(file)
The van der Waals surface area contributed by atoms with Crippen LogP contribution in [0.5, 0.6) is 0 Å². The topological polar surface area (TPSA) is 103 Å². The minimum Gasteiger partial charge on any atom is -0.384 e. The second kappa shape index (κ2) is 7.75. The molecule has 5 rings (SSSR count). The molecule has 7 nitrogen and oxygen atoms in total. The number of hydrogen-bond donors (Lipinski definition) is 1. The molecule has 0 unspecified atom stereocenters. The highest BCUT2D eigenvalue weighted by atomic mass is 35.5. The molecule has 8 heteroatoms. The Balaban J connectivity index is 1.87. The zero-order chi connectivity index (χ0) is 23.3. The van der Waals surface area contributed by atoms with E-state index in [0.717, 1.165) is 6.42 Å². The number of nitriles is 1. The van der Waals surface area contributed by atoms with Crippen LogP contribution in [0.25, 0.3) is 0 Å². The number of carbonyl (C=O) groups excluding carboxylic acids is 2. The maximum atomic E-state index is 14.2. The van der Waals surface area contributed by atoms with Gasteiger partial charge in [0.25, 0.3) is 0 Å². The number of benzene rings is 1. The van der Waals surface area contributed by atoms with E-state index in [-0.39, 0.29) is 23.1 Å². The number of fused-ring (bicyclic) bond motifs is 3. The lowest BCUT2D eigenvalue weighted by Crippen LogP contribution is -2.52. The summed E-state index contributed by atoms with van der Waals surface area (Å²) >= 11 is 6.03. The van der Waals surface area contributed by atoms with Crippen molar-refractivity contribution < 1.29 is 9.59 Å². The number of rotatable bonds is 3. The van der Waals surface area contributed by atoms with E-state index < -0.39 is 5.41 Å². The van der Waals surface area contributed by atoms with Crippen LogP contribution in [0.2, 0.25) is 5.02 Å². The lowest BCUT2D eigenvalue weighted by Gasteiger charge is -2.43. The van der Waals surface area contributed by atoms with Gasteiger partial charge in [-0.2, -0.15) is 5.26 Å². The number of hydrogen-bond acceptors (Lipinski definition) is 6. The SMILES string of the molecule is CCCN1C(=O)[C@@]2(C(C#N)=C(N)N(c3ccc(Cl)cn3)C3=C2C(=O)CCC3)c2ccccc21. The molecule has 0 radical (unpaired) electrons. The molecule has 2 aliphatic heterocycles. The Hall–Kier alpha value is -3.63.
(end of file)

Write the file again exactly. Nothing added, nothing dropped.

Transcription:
The van der Waals surface area contributed by atoms with Crippen LogP contribution in [0.5, 0.6) is 0 Å². The topological polar surface area (TPSA) is 103 Å². The minimum Gasteiger partial charge on any atom is -0.384 e. The second kappa shape index (κ2) is 7.75. The molecule has 5 rings (SSSR count). The molecule has 7 nitrogen and oxygen atoms in total. The number of hydrogen-bond donors (Lipinski definition) is 1. The molecule has 0 unspecified atom stereocenters. The highest BCUT2D eigenvalue weighted by atomic mass is 35.5. The molecule has 8 heteroatoms. The Balaban J connectivity index is 1.87. The zero-order chi connectivity index (χ0) is 23.3. The van der Waals surface area contributed by atoms with E-state index in [0.717, 1.165) is 6.42 Å². The number of nitriles is 1. The van der Waals surface area contributed by atoms with Crippen LogP contribution in [0.25, 0.3) is 0 Å². The number of carbonyl (C=O) groups excluding carboxylic acids is 2. The maximum atomic E-state index is 14.2. The van der Waals surface area contributed by atoms with Gasteiger partial charge in [0.25, 0.3) is 0 Å². The number of benzene rings is 1. The van der Waals surface area contributed by atoms with E-state index in [-0.39, 0.29) is 23.1 Å². The number of fused-ring (bicyclic) bond motifs is 3. The lowest BCUT2D eigenvalue weighted by Crippen LogP contribution is -2.52. The summed E-state index contributed by atoms with van der Waals surface area (Å²) >= 11 is 6.03. The van der Waals surface area contributed by atoms with Crippen molar-refractivity contribution < 1.29 is 9.59 Å². The number of rotatable bonds is 3. The van der Waals surface area contributed by atoms with E-state index < -0.39 is 5.41 Å². The van der Waals surface area contributed by atoms with Crippen LogP contribution in [0.2, 0.25) is 5.02 Å². The lowest BCUT2D eigenvalue weighted by Gasteiger charge is -2.43. The van der Waals surface area contributed by atoms with Gasteiger partial charge in [-0.2, -0.15) is 5.26 Å². The number of hydrogen-bond acceptors (Lipinski definition) is 6. The SMILES string of the molecule is CCCN1C(=O)[C@@]2(C(C#N)=C(N)N(c3ccc(Cl)cn3)C3=C2C(=O)CCC3)c2ccccc21. The molecule has 0 radical (unpaired) electrons. The molecule has 2 aliphatic heterocycles. The Hall–Kier alpha value is -3.63.